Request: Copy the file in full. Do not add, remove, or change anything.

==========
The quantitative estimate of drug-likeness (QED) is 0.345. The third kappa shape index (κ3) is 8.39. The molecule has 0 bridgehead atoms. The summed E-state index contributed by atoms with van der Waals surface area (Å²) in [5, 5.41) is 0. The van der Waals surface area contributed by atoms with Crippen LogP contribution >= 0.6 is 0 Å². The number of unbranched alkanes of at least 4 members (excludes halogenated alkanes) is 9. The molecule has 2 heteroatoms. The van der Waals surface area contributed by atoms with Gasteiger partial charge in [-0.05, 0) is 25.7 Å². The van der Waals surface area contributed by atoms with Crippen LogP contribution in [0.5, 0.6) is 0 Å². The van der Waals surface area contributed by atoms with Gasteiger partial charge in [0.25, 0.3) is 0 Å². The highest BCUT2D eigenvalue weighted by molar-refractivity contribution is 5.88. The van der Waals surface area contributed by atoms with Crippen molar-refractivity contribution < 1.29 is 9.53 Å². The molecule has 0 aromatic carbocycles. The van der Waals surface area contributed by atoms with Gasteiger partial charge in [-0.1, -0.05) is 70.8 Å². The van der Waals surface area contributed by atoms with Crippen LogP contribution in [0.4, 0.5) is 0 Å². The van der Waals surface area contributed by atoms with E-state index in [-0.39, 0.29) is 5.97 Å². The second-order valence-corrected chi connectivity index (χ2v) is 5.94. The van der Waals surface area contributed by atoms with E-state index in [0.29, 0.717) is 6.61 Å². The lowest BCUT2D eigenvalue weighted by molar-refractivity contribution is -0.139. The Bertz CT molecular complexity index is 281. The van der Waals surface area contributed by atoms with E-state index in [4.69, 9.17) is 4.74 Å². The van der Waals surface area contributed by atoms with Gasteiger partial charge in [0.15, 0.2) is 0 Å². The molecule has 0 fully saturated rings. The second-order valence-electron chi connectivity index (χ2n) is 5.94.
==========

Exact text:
The quantitative estimate of drug-likeness (QED) is 0.345. The third kappa shape index (κ3) is 8.39. The molecule has 0 bridgehead atoms. The summed E-state index contributed by atoms with van der Waals surface area (Å²) in [5, 5.41) is 0. The van der Waals surface area contributed by atoms with Crippen LogP contribution >= 0.6 is 0 Å². The number of unbranched alkanes of at least 4 members (excludes halogenated alkanes) is 9. The molecule has 2 heteroatoms. The van der Waals surface area contributed by atoms with Gasteiger partial charge in [-0.05, 0) is 25.7 Å². The van der Waals surface area contributed by atoms with Crippen LogP contribution in [0.5, 0.6) is 0 Å². The van der Waals surface area contributed by atoms with Gasteiger partial charge in [0.25, 0.3) is 0 Å². The highest BCUT2D eigenvalue weighted by molar-refractivity contribution is 5.88. The van der Waals surface area contributed by atoms with Crippen molar-refractivity contribution < 1.29 is 9.53 Å². The molecule has 0 aromatic carbocycles. The van der Waals surface area contributed by atoms with Gasteiger partial charge in [-0.1, -0.05) is 70.8 Å². The van der Waals surface area contributed by atoms with Crippen LogP contribution in [0.4, 0.5) is 0 Å². The van der Waals surface area contributed by atoms with E-state index in [-0.39, 0.29) is 5.97 Å². The second-order valence-corrected chi connectivity index (χ2v) is 5.94. The van der Waals surface area contributed by atoms with E-state index in [0.29, 0.717) is 6.61 Å². The lowest BCUT2D eigenvalue weighted by molar-refractivity contribution is -0.139. The Bertz CT molecular complexity index is 281. The van der Waals surface area contributed by atoms with E-state index in [4.69, 9.17) is 4.74 Å². The van der Waals surface area contributed by atoms with Gasteiger partial charge in [0.15, 0.2) is 0 Å². The molecule has 0 fully saturated rings. The second-order valence-electron chi connectivity index (χ2n) is 5.94.